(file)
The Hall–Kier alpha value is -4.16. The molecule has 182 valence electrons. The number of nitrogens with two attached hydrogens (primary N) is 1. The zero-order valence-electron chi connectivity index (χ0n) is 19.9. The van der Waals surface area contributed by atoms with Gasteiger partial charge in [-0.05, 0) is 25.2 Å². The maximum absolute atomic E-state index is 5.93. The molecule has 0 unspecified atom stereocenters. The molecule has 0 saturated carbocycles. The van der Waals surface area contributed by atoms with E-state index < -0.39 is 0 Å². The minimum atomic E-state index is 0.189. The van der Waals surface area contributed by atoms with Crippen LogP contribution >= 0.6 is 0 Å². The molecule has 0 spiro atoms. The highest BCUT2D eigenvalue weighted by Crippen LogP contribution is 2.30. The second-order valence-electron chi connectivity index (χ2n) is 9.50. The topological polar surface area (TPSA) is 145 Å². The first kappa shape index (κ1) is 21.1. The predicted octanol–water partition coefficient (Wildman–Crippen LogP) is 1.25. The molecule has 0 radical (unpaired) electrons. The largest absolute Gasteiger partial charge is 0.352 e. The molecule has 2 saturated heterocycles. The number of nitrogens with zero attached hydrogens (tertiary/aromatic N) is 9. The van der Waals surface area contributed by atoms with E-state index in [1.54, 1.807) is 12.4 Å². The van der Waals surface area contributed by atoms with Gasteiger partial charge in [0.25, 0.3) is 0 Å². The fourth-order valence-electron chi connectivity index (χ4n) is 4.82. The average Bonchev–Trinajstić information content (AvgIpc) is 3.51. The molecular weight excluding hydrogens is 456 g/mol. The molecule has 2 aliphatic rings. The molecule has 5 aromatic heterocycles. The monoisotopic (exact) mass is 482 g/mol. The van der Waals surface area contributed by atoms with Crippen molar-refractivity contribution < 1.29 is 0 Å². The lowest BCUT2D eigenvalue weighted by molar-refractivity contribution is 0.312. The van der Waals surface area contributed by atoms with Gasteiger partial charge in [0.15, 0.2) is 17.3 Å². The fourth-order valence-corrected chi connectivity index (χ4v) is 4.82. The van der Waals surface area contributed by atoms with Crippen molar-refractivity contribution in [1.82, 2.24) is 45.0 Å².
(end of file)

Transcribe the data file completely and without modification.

The Hall–Kier alpha value is -4.16. The molecule has 182 valence electrons. The number of nitrogens with two attached hydrogens (primary N) is 1. The zero-order valence-electron chi connectivity index (χ0n) is 19.9. The van der Waals surface area contributed by atoms with Gasteiger partial charge in [-0.05, 0) is 25.2 Å². The maximum absolute atomic E-state index is 5.93. The molecule has 0 unspecified atom stereocenters. The molecule has 0 saturated carbocycles. The van der Waals surface area contributed by atoms with E-state index < -0.39 is 0 Å². The minimum atomic E-state index is 0.189. The van der Waals surface area contributed by atoms with Crippen LogP contribution >= 0.6 is 0 Å². The molecule has 0 spiro atoms. The highest BCUT2D eigenvalue weighted by Crippen LogP contribution is 2.30. The second-order valence-electron chi connectivity index (χ2n) is 9.50. The topological polar surface area (TPSA) is 145 Å². The first kappa shape index (κ1) is 21.1. The predicted octanol–water partition coefficient (Wildman–Crippen LogP) is 1.25. The molecule has 0 radical (unpaired) electrons. The largest absolute Gasteiger partial charge is 0.352 e. The molecule has 2 saturated heterocycles. The number of nitrogens with zero attached hydrogens (tertiary/aromatic N) is 9. The van der Waals surface area contributed by atoms with E-state index in [1.54, 1.807) is 12.4 Å². The van der Waals surface area contributed by atoms with Gasteiger partial charge in [0.25, 0.3) is 0 Å². The fourth-order valence-electron chi connectivity index (χ4n) is 4.82. The average Bonchev–Trinajstić information content (AvgIpc) is 3.51. The molecular weight excluding hydrogens is 456 g/mol. The molecule has 2 aliphatic rings. The molecule has 5 aromatic heterocycles. The monoisotopic (exact) mass is 482 g/mol. The van der Waals surface area contributed by atoms with Crippen molar-refractivity contribution < 1.29 is 0 Å². The lowest BCUT2D eigenvalue weighted by molar-refractivity contribution is 0.312. The van der Waals surface area contributed by atoms with Gasteiger partial charge in [0.15, 0.2) is 17.3 Å². The fourth-order valence-corrected chi connectivity index (χ4v) is 4.82. The van der Waals surface area contributed by atoms with Crippen molar-refractivity contribution in [1.82, 2.24) is 45.0 Å².